Some iconoclastic artists eventually adapt to the system; others defy it; still others ignore it completely. Karlheinz Stockhausen was the rare composer who made institutions contort to fit his imagination. His music demanded miles of cable, acres of space, custom electronic instruments, and, in one case, a caged wild bird. He found governments and presenters happy to provide them all. His seven-opera cycle Licht involves placing multiple orchestras and choirs in different halls. The Cologne Opera built two theaters inside an exhibition hall. A string quartet in a helicopter? Done.
Stockhausen died in 2007, and his final and unfinished work, Klang, is a cakewalk by comparison: a 21-hour cycle of pieces, each one requiring a different configuration of performers. Even so, its U.S. premiere had to wait for a cultural juggernaut eager for a fresh challenge. The Metropolitan Museum of Art, which has just opened Met Breuer, celebrated its physical expansion with a long exhalation of Klang. And so, on a bright spring Saturday, I followed the ley lines connecting the Met’s three branches, beginning with an 11 a.m. performance of Hour 1, “Himmelfahrt” (“Heavenward Journey”), in the Fuentidueña Chapel at the Cloisters. It felt a little early in the day for a 45-minute organ ritual, in which the soloist, Taka Kigawa, occasionally paused the clotted flow of notes, took up a mallet, and struck a gong or a bell. Periodically, a tenor and soprano interjected an impatient “Gott!” The music clattered off the chapel's stone walls.
Stockhausen’s music often sounds patched together with bungee cords and safety pins, and so do the philosophical and religious ideas behind it. Yet he was a master of orderly madness, planning his works with a technical precision that keeps his fans absorbed in deciphering their construction. His scores are visual artworks, multicolored, elaborate cryptographs that winnow out all but the most devoted performers. He could be prolix and sporadically captivating: You never know when some moment of sonic magic will emerge from the grandiose rattletrap. Presenters sometimes take a sacramental approach to Stockhausen’s large-scale spiritual theatrics, but Klang is a collection of long-winded miniatures, and the Met’s music producer Limor Tomer wisely inserted them into the ordinary hum of the museum’s life. At the Cloisters, people followed their ears to the chapel and either stayed or wandered away. (Mostly they stayed, so the staff hurriedly added more chairs.) Later, at the Fifth Avenue mothership, visitors wandering through the Arms and Armor Court had to squeeze by the piano where Yukiko Takagi was performing Hour 3, “Natürliche Dauern” ("Natural Durations"). Great metallic chords struck in the marble hall, dying into the ambient hum. At the Met Breuer, the cloud-tearing angel-calls of “Erwachen,” for soprano saxophone, trumpet, and cello, sliced through the din from the café beyond the curtains.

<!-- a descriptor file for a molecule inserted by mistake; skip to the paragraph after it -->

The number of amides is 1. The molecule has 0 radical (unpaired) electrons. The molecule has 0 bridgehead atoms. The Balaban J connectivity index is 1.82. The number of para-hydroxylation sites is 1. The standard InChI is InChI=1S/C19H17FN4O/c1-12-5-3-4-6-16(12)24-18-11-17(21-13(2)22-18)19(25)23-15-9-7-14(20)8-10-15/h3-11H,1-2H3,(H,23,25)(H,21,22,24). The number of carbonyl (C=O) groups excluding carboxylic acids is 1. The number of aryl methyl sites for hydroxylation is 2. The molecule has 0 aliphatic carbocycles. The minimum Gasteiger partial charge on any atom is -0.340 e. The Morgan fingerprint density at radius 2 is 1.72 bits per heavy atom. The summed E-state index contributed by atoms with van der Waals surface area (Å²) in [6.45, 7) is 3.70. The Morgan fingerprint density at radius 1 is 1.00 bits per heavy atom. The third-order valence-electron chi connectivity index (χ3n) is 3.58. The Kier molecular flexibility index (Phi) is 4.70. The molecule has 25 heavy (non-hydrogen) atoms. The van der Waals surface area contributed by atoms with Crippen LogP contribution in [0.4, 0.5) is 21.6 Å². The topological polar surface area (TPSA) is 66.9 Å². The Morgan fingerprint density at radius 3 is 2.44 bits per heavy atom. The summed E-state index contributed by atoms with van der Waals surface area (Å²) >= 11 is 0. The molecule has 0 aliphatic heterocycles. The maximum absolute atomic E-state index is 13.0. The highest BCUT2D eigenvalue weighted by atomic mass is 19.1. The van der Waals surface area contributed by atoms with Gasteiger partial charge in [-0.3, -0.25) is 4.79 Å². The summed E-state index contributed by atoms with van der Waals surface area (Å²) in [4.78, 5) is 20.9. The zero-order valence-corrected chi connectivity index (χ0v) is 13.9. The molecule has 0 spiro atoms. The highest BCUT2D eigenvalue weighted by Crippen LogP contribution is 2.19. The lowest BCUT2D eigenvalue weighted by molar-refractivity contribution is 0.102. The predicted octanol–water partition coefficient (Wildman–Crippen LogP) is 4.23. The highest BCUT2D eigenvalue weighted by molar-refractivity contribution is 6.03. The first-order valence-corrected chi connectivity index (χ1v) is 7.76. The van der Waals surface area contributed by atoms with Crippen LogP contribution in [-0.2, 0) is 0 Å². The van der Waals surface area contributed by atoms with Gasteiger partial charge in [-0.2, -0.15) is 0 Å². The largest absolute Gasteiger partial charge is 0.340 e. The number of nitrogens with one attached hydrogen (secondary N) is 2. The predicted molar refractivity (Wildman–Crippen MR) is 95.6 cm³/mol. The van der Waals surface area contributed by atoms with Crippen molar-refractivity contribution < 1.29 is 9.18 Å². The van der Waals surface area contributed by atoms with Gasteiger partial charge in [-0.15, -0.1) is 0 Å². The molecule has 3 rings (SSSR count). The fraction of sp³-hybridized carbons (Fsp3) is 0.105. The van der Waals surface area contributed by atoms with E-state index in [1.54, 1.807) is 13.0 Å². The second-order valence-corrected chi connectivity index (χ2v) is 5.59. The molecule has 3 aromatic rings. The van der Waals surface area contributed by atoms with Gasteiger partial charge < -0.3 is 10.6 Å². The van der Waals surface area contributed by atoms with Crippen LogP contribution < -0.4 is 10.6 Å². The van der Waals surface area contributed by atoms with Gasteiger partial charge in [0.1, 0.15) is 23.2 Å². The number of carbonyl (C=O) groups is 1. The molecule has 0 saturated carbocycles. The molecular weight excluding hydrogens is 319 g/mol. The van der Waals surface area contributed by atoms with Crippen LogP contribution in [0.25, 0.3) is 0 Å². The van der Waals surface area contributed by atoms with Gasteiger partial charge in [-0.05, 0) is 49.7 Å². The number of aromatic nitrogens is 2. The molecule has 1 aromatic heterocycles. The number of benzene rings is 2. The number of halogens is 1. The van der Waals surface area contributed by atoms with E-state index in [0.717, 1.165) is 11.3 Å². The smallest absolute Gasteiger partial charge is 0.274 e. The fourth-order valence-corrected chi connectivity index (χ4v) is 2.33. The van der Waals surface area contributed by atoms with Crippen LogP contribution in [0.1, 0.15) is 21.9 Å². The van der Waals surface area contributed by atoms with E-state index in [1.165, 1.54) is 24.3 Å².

It’s hard to gauge how many Stockhausenites bounced among the various Mets, plotting routes to maximize the number of separate musical “hours” they could take in. Nobody could logistically manage them all, but my colleague Zachary Woolfe at the Times clocked 17; I honor his sitzfleisch. Two pieces strike me as essential. One is “Cosmic Pulses,” (Hour 13), a multilayered work of chattering electronics that Stockhausen deconstructed and repurposed as accompaniments for an assortment of soloists. The second is “Himmels Tür” ("Heaven’s Gate"), which at first seems to present the simplest of low-tech setups: one musician, cudgeling a wooden door with a pair of heavy sticks. And yet Stuart Gerber summoned such a colorful orchestra of sounds from the 12 panels of different woods and thicknesses that the door seemed to be speaking in tongues. He tapped, hammered, leapt, stomped, and panted in a routine of gradually intensifying virtuosity and passion. For all of Stockhausen’s deadpan severity, this is a depiction of pure physical and spiritual desire, which the composer gratifies in his own mysterious way. The door finally opens and the player walks through — to an offstage apparatus of cymbals and sirens that make a savage new din. Then a little girl gets up from the audience and walks onstage and silently through the door. On a day of haphazard encounters and musical migrations, her silent exit — or was it an entrance? — had the power of a major event.